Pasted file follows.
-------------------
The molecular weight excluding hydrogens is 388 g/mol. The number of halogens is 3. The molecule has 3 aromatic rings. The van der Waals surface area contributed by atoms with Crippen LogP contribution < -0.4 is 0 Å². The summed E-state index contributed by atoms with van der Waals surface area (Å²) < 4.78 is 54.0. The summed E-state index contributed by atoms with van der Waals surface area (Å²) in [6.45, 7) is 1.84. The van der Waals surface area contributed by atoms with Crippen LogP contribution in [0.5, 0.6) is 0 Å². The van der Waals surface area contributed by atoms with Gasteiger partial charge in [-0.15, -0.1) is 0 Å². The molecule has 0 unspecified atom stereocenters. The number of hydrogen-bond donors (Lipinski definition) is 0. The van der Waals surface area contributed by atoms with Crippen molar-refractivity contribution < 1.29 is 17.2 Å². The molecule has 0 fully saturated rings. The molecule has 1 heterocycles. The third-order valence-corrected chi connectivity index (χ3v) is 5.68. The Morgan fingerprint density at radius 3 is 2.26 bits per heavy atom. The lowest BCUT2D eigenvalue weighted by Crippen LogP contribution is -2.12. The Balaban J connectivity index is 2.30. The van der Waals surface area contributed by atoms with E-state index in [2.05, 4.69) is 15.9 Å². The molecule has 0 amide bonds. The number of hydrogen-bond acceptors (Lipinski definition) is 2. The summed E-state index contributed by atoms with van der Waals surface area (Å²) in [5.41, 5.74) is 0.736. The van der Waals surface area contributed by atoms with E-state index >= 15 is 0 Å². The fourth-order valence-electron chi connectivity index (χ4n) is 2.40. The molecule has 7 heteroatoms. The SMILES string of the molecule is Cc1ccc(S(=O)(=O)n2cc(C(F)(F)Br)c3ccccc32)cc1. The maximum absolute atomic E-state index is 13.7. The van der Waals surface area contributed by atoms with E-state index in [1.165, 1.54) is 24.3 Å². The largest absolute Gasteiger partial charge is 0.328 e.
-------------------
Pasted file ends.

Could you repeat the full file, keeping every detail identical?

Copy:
The molecular weight excluding hydrogens is 388 g/mol. The number of halogens is 3. The molecule has 3 aromatic rings. The van der Waals surface area contributed by atoms with Crippen LogP contribution < -0.4 is 0 Å². The summed E-state index contributed by atoms with van der Waals surface area (Å²) < 4.78 is 54.0. The summed E-state index contributed by atoms with van der Waals surface area (Å²) in [6.45, 7) is 1.84. The van der Waals surface area contributed by atoms with Crippen LogP contribution in [0.5, 0.6) is 0 Å². The van der Waals surface area contributed by atoms with Gasteiger partial charge in [-0.15, -0.1) is 0 Å². The molecule has 0 unspecified atom stereocenters. The number of hydrogen-bond donors (Lipinski definition) is 0. The van der Waals surface area contributed by atoms with Crippen molar-refractivity contribution < 1.29 is 17.2 Å². The molecule has 0 fully saturated rings. The molecule has 1 heterocycles. The third-order valence-corrected chi connectivity index (χ3v) is 5.68. The Morgan fingerprint density at radius 3 is 2.26 bits per heavy atom. The lowest BCUT2D eigenvalue weighted by Crippen LogP contribution is -2.12. The Balaban J connectivity index is 2.30. The van der Waals surface area contributed by atoms with E-state index in [2.05, 4.69) is 15.9 Å². The molecule has 0 amide bonds. The number of hydrogen-bond acceptors (Lipinski definition) is 2. The summed E-state index contributed by atoms with van der Waals surface area (Å²) in [5.41, 5.74) is 0.736. The van der Waals surface area contributed by atoms with E-state index >= 15 is 0 Å². The fourth-order valence-electron chi connectivity index (χ4n) is 2.40. The molecule has 7 heteroatoms. The SMILES string of the molecule is Cc1ccc(S(=O)(=O)n2cc(C(F)(F)Br)c3ccccc32)cc1. The maximum absolute atomic E-state index is 13.7. The van der Waals surface area contributed by atoms with E-state index in [1.165, 1.54) is 24.3 Å². The largest absolute Gasteiger partial charge is 0.328 e.